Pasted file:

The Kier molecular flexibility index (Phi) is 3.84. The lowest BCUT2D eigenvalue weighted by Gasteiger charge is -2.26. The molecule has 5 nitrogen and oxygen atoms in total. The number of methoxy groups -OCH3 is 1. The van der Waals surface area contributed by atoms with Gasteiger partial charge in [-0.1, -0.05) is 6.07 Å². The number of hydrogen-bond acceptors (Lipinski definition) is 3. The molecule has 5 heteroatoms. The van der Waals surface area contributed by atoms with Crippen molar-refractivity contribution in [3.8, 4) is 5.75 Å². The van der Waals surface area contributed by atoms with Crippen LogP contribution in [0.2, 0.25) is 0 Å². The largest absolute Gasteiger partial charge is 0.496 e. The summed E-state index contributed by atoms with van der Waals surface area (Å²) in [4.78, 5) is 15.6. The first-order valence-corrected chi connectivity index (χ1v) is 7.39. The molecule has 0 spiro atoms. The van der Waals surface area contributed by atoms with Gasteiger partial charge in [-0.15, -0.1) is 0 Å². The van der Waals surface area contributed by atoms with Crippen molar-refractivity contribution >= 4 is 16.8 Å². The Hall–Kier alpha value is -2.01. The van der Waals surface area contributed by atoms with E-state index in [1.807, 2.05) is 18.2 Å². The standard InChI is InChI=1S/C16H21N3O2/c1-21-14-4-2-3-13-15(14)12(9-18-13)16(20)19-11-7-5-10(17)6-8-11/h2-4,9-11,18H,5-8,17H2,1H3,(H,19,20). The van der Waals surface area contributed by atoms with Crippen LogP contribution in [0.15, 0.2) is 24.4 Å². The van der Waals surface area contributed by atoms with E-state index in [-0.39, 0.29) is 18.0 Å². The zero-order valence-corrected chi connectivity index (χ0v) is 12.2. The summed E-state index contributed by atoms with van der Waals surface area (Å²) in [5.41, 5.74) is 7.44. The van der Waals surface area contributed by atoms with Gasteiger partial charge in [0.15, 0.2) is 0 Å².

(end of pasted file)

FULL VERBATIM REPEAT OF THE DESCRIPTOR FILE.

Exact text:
The Kier molecular flexibility index (Phi) is 3.84. The lowest BCUT2D eigenvalue weighted by Gasteiger charge is -2.26. The molecule has 5 nitrogen and oxygen atoms in total. The number of methoxy groups -OCH3 is 1. The van der Waals surface area contributed by atoms with Gasteiger partial charge in [-0.1, -0.05) is 6.07 Å². The number of hydrogen-bond acceptors (Lipinski definition) is 3. The molecule has 5 heteroatoms. The van der Waals surface area contributed by atoms with Crippen molar-refractivity contribution in [3.8, 4) is 5.75 Å². The van der Waals surface area contributed by atoms with Crippen LogP contribution in [0.2, 0.25) is 0 Å². The largest absolute Gasteiger partial charge is 0.496 e. The summed E-state index contributed by atoms with van der Waals surface area (Å²) in [4.78, 5) is 15.6. The first-order valence-corrected chi connectivity index (χ1v) is 7.39. The molecule has 0 spiro atoms. The van der Waals surface area contributed by atoms with Gasteiger partial charge in [-0.15, -0.1) is 0 Å². The van der Waals surface area contributed by atoms with Crippen molar-refractivity contribution >= 4 is 16.8 Å². The Hall–Kier alpha value is -2.01. The van der Waals surface area contributed by atoms with E-state index in [1.807, 2.05) is 18.2 Å². The standard InChI is InChI=1S/C16H21N3O2/c1-21-14-4-2-3-13-15(14)12(9-18-13)16(20)19-11-7-5-10(17)6-8-11/h2-4,9-11,18H,5-8,17H2,1H3,(H,19,20). The van der Waals surface area contributed by atoms with Crippen LogP contribution in [0.15, 0.2) is 24.4 Å². The van der Waals surface area contributed by atoms with E-state index in [-0.39, 0.29) is 18.0 Å². The zero-order valence-corrected chi connectivity index (χ0v) is 12.2. The summed E-state index contributed by atoms with van der Waals surface area (Å²) in [5.41, 5.74) is 7.44. The van der Waals surface area contributed by atoms with Gasteiger partial charge in [0.15, 0.2) is 0 Å².